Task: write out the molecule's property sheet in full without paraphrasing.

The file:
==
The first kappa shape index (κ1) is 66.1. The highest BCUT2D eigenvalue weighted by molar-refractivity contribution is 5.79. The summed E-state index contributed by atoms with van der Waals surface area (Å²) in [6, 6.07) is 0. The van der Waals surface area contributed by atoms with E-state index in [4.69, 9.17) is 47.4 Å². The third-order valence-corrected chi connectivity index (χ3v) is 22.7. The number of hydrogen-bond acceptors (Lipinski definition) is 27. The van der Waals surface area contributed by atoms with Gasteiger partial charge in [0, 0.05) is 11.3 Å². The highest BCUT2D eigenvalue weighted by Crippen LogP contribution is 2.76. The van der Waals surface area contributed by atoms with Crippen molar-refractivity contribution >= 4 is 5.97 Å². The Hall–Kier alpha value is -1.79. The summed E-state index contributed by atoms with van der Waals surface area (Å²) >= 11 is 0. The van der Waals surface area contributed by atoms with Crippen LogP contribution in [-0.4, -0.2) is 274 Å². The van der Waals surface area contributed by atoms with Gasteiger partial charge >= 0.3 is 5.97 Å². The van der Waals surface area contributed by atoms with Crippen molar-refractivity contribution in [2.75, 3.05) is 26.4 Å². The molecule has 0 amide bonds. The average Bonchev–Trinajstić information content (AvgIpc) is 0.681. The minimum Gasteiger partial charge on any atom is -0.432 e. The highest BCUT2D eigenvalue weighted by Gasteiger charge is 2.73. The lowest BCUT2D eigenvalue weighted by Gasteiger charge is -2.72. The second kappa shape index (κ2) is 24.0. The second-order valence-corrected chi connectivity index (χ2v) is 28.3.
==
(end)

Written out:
The first kappa shape index (κ1) is 66.1. The highest BCUT2D eigenvalue weighted by molar-refractivity contribution is 5.79. The summed E-state index contributed by atoms with van der Waals surface area (Å²) in [6, 6.07) is 0. The van der Waals surface area contributed by atoms with E-state index in [4.69, 9.17) is 47.4 Å². The third-order valence-corrected chi connectivity index (χ3v) is 22.7. The number of hydrogen-bond acceptors (Lipinski definition) is 27. The van der Waals surface area contributed by atoms with Gasteiger partial charge in [0, 0.05) is 11.3 Å². The highest BCUT2D eigenvalue weighted by Crippen LogP contribution is 2.76. The van der Waals surface area contributed by atoms with Crippen molar-refractivity contribution >= 4 is 5.97 Å². The Hall–Kier alpha value is -1.79. The summed E-state index contributed by atoms with van der Waals surface area (Å²) >= 11 is 0. The van der Waals surface area contributed by atoms with Crippen LogP contribution in [-0.4, -0.2) is 274 Å². The van der Waals surface area contributed by atoms with Gasteiger partial charge >= 0.3 is 5.97 Å². The van der Waals surface area contributed by atoms with Crippen molar-refractivity contribution in [2.75, 3.05) is 26.4 Å². The molecule has 0 amide bonds. The average Bonchev–Trinajstić information content (AvgIpc) is 0.681. The minimum Gasteiger partial charge on any atom is -0.432 e. The highest BCUT2D eigenvalue weighted by Gasteiger charge is 2.73. The lowest BCUT2D eigenvalue weighted by Gasteiger charge is -2.72. The second kappa shape index (κ2) is 24.0. The second-order valence-corrected chi connectivity index (χ2v) is 28.3.